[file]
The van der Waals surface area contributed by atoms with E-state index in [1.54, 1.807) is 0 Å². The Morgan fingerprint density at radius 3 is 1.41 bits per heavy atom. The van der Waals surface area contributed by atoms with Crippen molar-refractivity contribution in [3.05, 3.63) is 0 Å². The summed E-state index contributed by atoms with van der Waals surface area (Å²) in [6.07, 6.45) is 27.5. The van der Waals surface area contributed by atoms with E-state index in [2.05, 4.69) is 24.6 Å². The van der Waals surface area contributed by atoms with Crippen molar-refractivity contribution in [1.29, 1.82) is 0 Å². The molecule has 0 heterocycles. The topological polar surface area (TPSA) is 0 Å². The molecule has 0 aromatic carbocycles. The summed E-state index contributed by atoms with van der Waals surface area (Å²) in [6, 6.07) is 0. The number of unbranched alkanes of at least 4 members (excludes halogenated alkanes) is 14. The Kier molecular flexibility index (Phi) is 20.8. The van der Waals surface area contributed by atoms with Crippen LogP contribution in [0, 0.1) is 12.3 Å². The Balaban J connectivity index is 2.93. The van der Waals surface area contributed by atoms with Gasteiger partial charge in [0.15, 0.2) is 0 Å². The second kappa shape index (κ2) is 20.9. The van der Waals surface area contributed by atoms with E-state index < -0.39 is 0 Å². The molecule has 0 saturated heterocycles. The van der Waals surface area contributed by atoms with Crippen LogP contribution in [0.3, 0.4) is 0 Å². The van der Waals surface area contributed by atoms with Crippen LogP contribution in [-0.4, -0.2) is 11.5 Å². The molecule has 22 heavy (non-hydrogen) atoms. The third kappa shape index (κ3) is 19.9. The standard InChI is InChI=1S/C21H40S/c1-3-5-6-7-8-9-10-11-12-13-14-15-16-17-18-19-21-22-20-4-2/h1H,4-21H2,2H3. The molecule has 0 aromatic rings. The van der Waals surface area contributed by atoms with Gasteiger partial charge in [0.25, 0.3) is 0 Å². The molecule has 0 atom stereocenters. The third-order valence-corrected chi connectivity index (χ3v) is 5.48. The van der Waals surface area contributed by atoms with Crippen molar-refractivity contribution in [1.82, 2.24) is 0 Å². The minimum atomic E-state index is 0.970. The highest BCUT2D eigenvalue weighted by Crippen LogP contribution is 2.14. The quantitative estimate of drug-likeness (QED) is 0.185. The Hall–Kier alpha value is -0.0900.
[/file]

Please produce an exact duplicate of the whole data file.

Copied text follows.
The van der Waals surface area contributed by atoms with E-state index in [1.54, 1.807) is 0 Å². The Morgan fingerprint density at radius 3 is 1.41 bits per heavy atom. The van der Waals surface area contributed by atoms with Crippen molar-refractivity contribution in [3.05, 3.63) is 0 Å². The summed E-state index contributed by atoms with van der Waals surface area (Å²) in [6.07, 6.45) is 27.5. The van der Waals surface area contributed by atoms with E-state index in [2.05, 4.69) is 24.6 Å². The van der Waals surface area contributed by atoms with Crippen molar-refractivity contribution in [1.29, 1.82) is 0 Å². The molecule has 0 heterocycles. The topological polar surface area (TPSA) is 0 Å². The molecule has 0 aromatic carbocycles. The summed E-state index contributed by atoms with van der Waals surface area (Å²) in [6, 6.07) is 0. The number of unbranched alkanes of at least 4 members (excludes halogenated alkanes) is 14. The Kier molecular flexibility index (Phi) is 20.8. The van der Waals surface area contributed by atoms with Crippen LogP contribution in [0, 0.1) is 12.3 Å². The Balaban J connectivity index is 2.93. The van der Waals surface area contributed by atoms with Gasteiger partial charge in [0.15, 0.2) is 0 Å². The second kappa shape index (κ2) is 20.9. The van der Waals surface area contributed by atoms with E-state index < -0.39 is 0 Å². The molecule has 0 saturated heterocycles. The van der Waals surface area contributed by atoms with Crippen LogP contribution in [0.3, 0.4) is 0 Å². The van der Waals surface area contributed by atoms with Crippen LogP contribution in [-0.4, -0.2) is 11.5 Å². The molecule has 22 heavy (non-hydrogen) atoms. The third kappa shape index (κ3) is 19.9. The standard InChI is InChI=1S/C21H40S/c1-3-5-6-7-8-9-10-11-12-13-14-15-16-17-18-19-21-22-20-4-2/h1H,4-21H2,2H3. The molecule has 0 aromatic rings. The van der Waals surface area contributed by atoms with Gasteiger partial charge in [0.25, 0.3) is 0 Å². The molecule has 0 atom stereocenters. The third-order valence-corrected chi connectivity index (χ3v) is 5.48. The van der Waals surface area contributed by atoms with Crippen molar-refractivity contribution in [1.82, 2.24) is 0 Å². The minimum atomic E-state index is 0.970. The highest BCUT2D eigenvalue weighted by Crippen LogP contribution is 2.14. The quantitative estimate of drug-likeness (QED) is 0.185. The Hall–Kier alpha value is -0.0900.